9  Henry Clay delayed passage of the Force Bill which would give Jackson permission to take military action against SC until he could force through a bill that would gradually reduce tariffs over the next 10 years  Once this compromise tariff was passed, SC repealed its nullification and crisis was averted

10  Jackson disliked the Bank  Congress passed a bill extending the Bank’s charter in 1832, but Jackson vetoed; instead, Jackson withdrew all of the federal governments deposits from the Bank and moved them to state banks or “pet banks”  National Bank no longer had money to lend and closed

11  Turn to page 257  Look at “Analyzing Political Cartoons”  Answer 1 & 2

12  1834: National Republican Party changed its name to the Whig Party  “Whigs” in England were people who opposed the power of the king; American Whigs felt that Andrew Jackson had been abusive of his power as president

13  Jackson supported his VP Martin Van Buren as his successor  Van Buren easily won the Democratic nomination at convention (1 st time national party convention used)  Whigs could not settle on one candidate to run and so their votes were split; Van Buren won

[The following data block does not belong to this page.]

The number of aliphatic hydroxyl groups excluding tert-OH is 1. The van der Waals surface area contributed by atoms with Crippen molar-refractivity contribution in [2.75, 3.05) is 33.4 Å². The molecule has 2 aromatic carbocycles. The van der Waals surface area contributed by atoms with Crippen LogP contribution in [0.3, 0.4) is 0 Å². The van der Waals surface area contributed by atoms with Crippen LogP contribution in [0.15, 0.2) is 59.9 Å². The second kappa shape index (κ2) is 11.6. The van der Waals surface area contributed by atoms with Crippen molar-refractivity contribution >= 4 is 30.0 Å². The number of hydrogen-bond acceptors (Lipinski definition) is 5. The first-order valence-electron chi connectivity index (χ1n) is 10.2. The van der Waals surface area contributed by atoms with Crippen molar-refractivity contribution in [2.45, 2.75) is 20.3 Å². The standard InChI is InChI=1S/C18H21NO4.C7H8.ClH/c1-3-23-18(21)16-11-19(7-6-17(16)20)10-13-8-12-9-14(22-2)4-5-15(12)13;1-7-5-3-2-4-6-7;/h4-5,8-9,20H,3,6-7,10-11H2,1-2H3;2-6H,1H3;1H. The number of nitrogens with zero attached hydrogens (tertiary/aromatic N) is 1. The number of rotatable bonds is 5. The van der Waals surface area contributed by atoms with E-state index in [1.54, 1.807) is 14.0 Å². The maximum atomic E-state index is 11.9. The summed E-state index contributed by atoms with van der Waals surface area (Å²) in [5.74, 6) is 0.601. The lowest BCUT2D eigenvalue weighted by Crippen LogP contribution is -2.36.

14  1782 – 1862  Democrat  8 th President (1837-41)  Former Vice-President and Secretary of State under Jackson  Lost presidential elections of 1840 and 1848

15  State banks loaned money freely without the National Bank to oversee them  Loaned more money than they had, leading to failure of many of the banks  Inflation soared, unemployment rose, businesses closed, many people lost everything  Ruined Van Buren’s presidency

16  Whigs nominated war hero William Henry Harrison after Henry Clay and Daniel Webster each proved too divisive to win majority support within the party  Harrison easily defeated Van Buren

17  1773 – 1841  Whig  9 th President (1841)  Nicknamed “Old Tippecanoe” from his fame as hero of Northwest Indian War  Shortest tenure in US history – president for only 32 days before dying of pneumonia


19  1808: Congress banned the importation of new slaves  1820: 1.5 million slaves in US  1850: 4 million slaves in US  Demand for slaves grew as demand for cotton grew